“Duplex” was featured as Poem of the Week in The Telegraph, who noted, “the form was inspired… by imaging a crown - a sonnet cycle in which each poem starts by repeating the last line of the previous one - but with every sonnet cut down to just two lines.” That Brown imagines the whole argument of a sonnet between each of the couplet’s lines suits the disjointedness that builds through both the poem’s content and structure—in The Telegraph article, he escalates this presumed argument, describing the duplex as a form “with something murdered between each line.” If not easily provable, his comment points to a striking relationship between the poem’s events and the couplets’ arrangement: the line breaks are stressed and shaped by the violence between them. For the first three couplets, consistent end stops bottle a sense of apprehension, as Brown’s warnings give way to shifting, haunting memories. In the fourth couplet, it overflows: “Steadfast and awful, my tall father/Hit hard as a hailstorm. He’d leave marks.” The poem’s first enjambed lines and its hardest caesura are structural cues for the impact of these beatings. Just as a rhythm sets into the form’s foreboding call-and-response, the enjambment brings a suddenness to the couplet’s violence. The period is like a moment of shock, during which Brown pulls away his metaphorical imagery to reveal real wounds. Here, it is difficult to consider what twelve lines may have fallen in between the two; the tension within the couplet doesn’t reach for context, it is concerned with survival.
Brown’s poetics are centrally concerned with these mortal stakes. In “Duplex,” the speaker’s memory of his father brings them to the forefront, but The Tradition is a thorough investigation of the concept. Through his poems, he confronts the spaces where these life-or-death moments take place, but in doing so he acknowledges that his writing does not detach or protect him from his fear. Reviewing The Tradition for the Los Angeles Review of Books, Richie Hofmann writes:
Through his poems, he confronts the spaces where these life-or-death moments take place, but in doing so he acknowledges that his writing does not detach or protect him from his fear.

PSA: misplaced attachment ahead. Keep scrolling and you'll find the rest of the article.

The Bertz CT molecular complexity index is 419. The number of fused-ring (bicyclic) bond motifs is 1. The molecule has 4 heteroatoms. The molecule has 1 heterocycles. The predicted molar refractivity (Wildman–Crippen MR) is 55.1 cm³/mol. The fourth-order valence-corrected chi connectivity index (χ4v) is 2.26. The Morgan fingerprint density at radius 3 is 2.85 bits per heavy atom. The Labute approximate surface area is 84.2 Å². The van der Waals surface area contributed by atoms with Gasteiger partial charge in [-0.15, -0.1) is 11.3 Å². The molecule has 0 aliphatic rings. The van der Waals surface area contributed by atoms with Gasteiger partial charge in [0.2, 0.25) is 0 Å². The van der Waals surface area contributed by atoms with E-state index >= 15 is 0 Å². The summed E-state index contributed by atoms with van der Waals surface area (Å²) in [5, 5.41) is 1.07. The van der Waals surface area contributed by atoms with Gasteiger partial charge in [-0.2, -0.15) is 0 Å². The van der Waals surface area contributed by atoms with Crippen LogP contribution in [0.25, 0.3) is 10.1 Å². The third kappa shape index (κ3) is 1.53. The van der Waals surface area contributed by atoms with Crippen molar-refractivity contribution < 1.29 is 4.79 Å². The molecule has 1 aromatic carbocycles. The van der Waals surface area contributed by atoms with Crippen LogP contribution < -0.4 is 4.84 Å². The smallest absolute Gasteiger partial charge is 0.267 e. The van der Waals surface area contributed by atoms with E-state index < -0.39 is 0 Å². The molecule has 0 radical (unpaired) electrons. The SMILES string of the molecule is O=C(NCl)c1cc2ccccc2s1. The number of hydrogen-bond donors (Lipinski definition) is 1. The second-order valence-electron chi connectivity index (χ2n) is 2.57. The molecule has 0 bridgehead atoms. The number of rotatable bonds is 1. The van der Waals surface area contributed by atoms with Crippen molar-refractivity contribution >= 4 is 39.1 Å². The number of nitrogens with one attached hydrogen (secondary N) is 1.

“[It] contains love poems and elegies, poems that bring into thrilling contact the tropes of “traditional” lyric — lilies, Greco-Roman landscapes, museum paintings — with an urgency borne of threat.” Brown’s rush to conclude the sonnet, the crown of sonnets, shows this same urgency, and it is perpetuated in the poem’s structure. The vacant sonnets of each couplet haunt the form in the hollow echoing between the last and first lines of each couplet. In “Duplex,” the progression of the poem’s events reads darkly as a struggle to recall a memory free of violence, but the structure testifies to Brown’s struggle as a Black gay man trying to find resolution through poetry in a world of continuing violence against his communities. “In Brown’s poems, the body at risk — the infected body, the abused body, the black body, the body in eros — is most vulnerable to the cruelty of the world,” writes Maya Phillips for the New York Times coverage of Tradition. The article’s title, “A Poetic Body of Work Grapples With the Physical Body at Risk,” aptly summarizes this relationship.
While the content of “Duplex” directly addresses only one or two of these states, Brown’s formal choices in the poem reflect consideration of how his identities bring him into this risky space. Evie Shockley’s Renegade Poetics: Black Aesthetics And Formal Innovation In African American Poetry provides a useful lens for understanding these choices. “What evidence is there in the text, if any, of the African American writer’s wrangling with competing expectations of desires for whether and how race will function in her work?” she writes in the book’s introduction. “Renegade Poetics is interested in those instances when such race-related wrangling has led the poet beyond what experience has shown will do the job and into a space of formal risk-taking and experimentation.” Brown’s innovative compression of the crown of sonnets in response to the racial, sexual, domestic violence which his book centers around represents both a confrontation with race’s function in the classical form of the sonnet crown and a great experiment in its inclusion of blues poetry to do so.